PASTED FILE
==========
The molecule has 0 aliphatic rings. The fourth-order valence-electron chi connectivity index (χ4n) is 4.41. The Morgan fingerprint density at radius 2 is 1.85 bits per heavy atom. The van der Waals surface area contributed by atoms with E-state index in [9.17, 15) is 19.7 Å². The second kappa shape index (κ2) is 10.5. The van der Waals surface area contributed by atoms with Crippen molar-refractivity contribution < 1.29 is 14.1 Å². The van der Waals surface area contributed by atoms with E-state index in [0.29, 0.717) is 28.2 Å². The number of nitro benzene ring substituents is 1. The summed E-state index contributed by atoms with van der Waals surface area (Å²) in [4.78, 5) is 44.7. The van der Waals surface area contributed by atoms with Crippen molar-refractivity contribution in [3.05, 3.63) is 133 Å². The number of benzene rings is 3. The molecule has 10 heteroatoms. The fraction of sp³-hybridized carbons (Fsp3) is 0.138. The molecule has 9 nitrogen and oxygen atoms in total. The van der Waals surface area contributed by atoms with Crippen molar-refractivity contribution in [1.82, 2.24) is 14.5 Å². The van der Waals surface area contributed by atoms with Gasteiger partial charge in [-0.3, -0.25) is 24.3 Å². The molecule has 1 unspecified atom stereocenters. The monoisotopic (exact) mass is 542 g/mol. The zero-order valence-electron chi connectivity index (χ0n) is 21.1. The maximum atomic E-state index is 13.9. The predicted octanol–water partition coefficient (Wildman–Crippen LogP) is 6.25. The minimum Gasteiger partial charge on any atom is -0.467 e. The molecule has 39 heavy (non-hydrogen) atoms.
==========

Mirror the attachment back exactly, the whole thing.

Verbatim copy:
The molecule has 0 aliphatic rings. The fourth-order valence-electron chi connectivity index (χ4n) is 4.41. The Morgan fingerprint density at radius 2 is 1.85 bits per heavy atom. The van der Waals surface area contributed by atoms with E-state index in [9.17, 15) is 19.7 Å². The second kappa shape index (κ2) is 10.5. The van der Waals surface area contributed by atoms with Crippen molar-refractivity contribution < 1.29 is 14.1 Å². The van der Waals surface area contributed by atoms with E-state index in [0.29, 0.717) is 28.2 Å². The number of nitro benzene ring substituents is 1. The summed E-state index contributed by atoms with van der Waals surface area (Å²) in [4.78, 5) is 44.7. The van der Waals surface area contributed by atoms with Crippen molar-refractivity contribution in [3.05, 3.63) is 133 Å². The number of benzene rings is 3. The molecule has 10 heteroatoms. The fraction of sp³-hybridized carbons (Fsp3) is 0.138. The molecule has 9 nitrogen and oxygen atoms in total. The van der Waals surface area contributed by atoms with Crippen molar-refractivity contribution in [1.82, 2.24) is 14.5 Å². The van der Waals surface area contributed by atoms with Gasteiger partial charge in [-0.3, -0.25) is 24.3 Å². The molecule has 1 unspecified atom stereocenters. The monoisotopic (exact) mass is 542 g/mol. The zero-order valence-electron chi connectivity index (χ0n) is 21.1. The maximum atomic E-state index is 13.9. The predicted octanol–water partition coefficient (Wildman–Crippen LogP) is 6.25. The minimum Gasteiger partial charge on any atom is -0.467 e. The molecule has 39 heavy (non-hydrogen) atoms.